The New York-based retailer says it intends to leave the management team at Stuart Weitzman, including its eponymous founder, in place. In addition to boosting current earnings and solidifying its leadership position in the high-end accessories markets, it says it hopes to benefit “from the Stuart Weitzman team’s expertise in footwear development, where they’re proven leaders in fashion and fit.”
Observers aren’t so sure. “The deal is a little surprising to us given the current struggles of the core Coach brand,” writes Sterne Agee analyst Ike Boruchow. “Under normal circumstances, a leading American handbag brand acquiring a leading American footwear brand would be a reasonable strategy. But Coach may have too many balls in the air right now. On top of that, we believe the business is currently burning through cash in the U.S.”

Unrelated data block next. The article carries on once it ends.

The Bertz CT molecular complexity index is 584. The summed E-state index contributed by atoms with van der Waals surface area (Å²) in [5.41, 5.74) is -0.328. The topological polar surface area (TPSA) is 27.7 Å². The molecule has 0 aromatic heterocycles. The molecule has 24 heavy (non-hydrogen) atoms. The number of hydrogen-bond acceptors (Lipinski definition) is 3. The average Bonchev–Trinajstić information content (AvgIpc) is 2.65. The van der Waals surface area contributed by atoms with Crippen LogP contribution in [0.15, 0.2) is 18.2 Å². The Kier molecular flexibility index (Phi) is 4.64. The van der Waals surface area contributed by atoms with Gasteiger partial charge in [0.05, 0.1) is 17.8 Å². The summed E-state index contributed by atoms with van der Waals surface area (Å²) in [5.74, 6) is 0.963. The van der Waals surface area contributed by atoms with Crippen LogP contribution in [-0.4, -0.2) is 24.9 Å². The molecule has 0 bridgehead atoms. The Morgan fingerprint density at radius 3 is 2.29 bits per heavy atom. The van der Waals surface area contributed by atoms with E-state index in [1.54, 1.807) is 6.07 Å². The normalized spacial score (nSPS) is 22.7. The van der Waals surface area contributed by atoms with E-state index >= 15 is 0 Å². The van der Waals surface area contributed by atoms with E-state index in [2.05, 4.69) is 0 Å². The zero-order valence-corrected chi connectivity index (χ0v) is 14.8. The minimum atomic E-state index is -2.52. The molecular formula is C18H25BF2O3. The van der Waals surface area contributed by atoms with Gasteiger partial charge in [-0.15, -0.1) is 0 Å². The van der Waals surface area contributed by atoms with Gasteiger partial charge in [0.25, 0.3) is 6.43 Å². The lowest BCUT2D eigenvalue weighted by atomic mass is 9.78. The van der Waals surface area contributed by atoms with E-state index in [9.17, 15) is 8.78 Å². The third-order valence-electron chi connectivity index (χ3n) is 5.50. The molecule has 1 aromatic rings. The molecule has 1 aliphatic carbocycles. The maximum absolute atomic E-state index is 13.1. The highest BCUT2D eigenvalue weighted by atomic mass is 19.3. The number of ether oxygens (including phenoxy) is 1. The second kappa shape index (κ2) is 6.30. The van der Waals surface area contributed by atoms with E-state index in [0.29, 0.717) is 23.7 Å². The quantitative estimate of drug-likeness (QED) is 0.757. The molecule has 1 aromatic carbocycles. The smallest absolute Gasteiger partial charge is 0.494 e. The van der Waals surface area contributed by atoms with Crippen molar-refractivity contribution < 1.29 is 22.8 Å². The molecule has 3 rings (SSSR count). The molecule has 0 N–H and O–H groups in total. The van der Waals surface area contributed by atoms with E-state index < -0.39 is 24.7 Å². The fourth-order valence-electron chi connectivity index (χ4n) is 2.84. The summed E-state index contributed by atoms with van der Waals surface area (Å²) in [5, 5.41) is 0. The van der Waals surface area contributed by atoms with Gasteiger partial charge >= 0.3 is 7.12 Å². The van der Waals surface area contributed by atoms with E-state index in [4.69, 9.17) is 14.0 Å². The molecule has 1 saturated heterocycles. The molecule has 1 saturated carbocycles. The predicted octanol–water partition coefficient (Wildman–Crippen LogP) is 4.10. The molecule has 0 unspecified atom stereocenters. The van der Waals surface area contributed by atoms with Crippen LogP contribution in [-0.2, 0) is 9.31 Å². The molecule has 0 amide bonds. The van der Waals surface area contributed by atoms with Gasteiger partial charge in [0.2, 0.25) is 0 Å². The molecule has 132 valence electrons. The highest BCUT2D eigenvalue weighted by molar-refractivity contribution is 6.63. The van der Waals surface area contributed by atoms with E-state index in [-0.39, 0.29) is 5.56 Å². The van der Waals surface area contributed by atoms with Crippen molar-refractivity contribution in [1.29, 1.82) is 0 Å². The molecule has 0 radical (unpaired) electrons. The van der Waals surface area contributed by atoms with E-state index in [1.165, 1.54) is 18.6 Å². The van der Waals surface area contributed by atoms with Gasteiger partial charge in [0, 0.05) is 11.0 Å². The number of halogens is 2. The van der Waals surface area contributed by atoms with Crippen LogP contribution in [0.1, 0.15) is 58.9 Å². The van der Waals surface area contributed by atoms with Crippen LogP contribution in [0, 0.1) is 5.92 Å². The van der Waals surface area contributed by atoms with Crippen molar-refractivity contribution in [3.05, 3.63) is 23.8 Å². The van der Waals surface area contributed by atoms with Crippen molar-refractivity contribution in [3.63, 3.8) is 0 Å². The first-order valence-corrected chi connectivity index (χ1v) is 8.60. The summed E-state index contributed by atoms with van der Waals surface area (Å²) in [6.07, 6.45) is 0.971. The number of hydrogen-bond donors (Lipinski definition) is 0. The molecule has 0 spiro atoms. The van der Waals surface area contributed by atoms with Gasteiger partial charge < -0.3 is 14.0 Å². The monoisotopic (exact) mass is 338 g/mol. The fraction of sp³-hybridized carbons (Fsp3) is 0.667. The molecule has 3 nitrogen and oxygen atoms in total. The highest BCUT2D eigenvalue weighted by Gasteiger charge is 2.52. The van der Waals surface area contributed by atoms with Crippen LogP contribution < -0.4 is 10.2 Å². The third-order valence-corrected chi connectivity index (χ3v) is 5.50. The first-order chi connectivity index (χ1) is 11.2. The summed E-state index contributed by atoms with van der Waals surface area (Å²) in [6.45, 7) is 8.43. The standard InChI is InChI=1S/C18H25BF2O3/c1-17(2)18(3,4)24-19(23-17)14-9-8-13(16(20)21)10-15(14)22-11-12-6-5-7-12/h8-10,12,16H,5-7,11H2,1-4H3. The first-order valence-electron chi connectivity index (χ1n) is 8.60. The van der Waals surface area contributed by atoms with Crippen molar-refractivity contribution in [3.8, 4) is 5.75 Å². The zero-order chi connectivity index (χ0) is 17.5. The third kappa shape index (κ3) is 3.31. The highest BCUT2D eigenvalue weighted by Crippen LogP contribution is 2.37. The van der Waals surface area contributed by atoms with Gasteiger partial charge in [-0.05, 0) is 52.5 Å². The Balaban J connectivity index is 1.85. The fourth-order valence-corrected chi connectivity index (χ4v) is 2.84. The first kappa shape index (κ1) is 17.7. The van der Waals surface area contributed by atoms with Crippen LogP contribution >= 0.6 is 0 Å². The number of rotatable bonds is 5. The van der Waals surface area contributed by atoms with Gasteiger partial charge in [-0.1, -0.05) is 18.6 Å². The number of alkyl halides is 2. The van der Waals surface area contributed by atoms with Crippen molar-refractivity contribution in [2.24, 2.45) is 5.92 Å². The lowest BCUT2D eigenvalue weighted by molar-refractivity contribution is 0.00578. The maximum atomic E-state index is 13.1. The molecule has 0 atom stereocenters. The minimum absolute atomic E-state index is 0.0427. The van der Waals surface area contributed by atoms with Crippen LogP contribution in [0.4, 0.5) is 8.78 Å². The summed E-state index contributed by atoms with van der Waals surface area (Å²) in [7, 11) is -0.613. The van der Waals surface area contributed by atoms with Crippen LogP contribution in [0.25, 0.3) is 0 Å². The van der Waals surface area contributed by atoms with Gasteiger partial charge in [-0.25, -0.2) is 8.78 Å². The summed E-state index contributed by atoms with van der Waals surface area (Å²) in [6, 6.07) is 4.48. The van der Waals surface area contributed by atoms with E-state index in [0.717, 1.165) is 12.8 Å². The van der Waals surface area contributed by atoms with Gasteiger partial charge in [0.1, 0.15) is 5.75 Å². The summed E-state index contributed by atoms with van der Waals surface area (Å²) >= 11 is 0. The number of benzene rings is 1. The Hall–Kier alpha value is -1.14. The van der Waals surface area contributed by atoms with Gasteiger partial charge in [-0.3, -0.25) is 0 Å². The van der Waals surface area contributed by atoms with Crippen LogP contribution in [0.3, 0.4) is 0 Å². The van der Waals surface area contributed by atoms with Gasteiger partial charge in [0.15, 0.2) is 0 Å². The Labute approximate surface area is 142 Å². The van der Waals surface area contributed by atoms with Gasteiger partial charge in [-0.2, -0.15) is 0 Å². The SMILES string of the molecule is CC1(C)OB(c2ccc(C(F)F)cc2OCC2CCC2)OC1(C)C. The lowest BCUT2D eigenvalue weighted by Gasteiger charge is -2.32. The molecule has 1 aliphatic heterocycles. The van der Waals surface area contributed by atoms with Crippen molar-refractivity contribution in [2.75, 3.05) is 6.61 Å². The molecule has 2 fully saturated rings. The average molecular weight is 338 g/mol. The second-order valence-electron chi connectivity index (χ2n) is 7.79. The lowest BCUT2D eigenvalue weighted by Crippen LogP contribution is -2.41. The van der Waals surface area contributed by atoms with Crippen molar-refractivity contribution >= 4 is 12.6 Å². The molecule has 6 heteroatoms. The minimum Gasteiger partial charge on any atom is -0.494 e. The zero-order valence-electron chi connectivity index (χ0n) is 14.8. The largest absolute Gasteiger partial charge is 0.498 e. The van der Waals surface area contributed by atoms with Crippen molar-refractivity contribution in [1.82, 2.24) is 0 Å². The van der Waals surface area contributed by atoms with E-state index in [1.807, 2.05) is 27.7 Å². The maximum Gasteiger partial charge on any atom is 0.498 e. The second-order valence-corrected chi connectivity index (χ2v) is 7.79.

It is Coach’s first acquisition, and comes at a time when Stuart Weitzman is tearing up the red carpet in the United States, and poised for international expansion. “In Coach, we have found a strategic partner that respects our culture, and offers the scale, resources, and global business acumen to enable us to realize our full potential,” says Weitzman, in the announcement. “We are excited to be working with the Coach team and leveraging its strong infrastructure to help us drive efficiency and expand our product mix to an even broader consumer base worldwide.”
With revenues of $300 million, Weitzman is best known for its slick, sexy marketing, including edgy videos from the likes of Julia Restoin Roitfeld and high-powered campaigns from Mario Testino, starring such fashion icons as Gisele Bundchen and Kate Moss.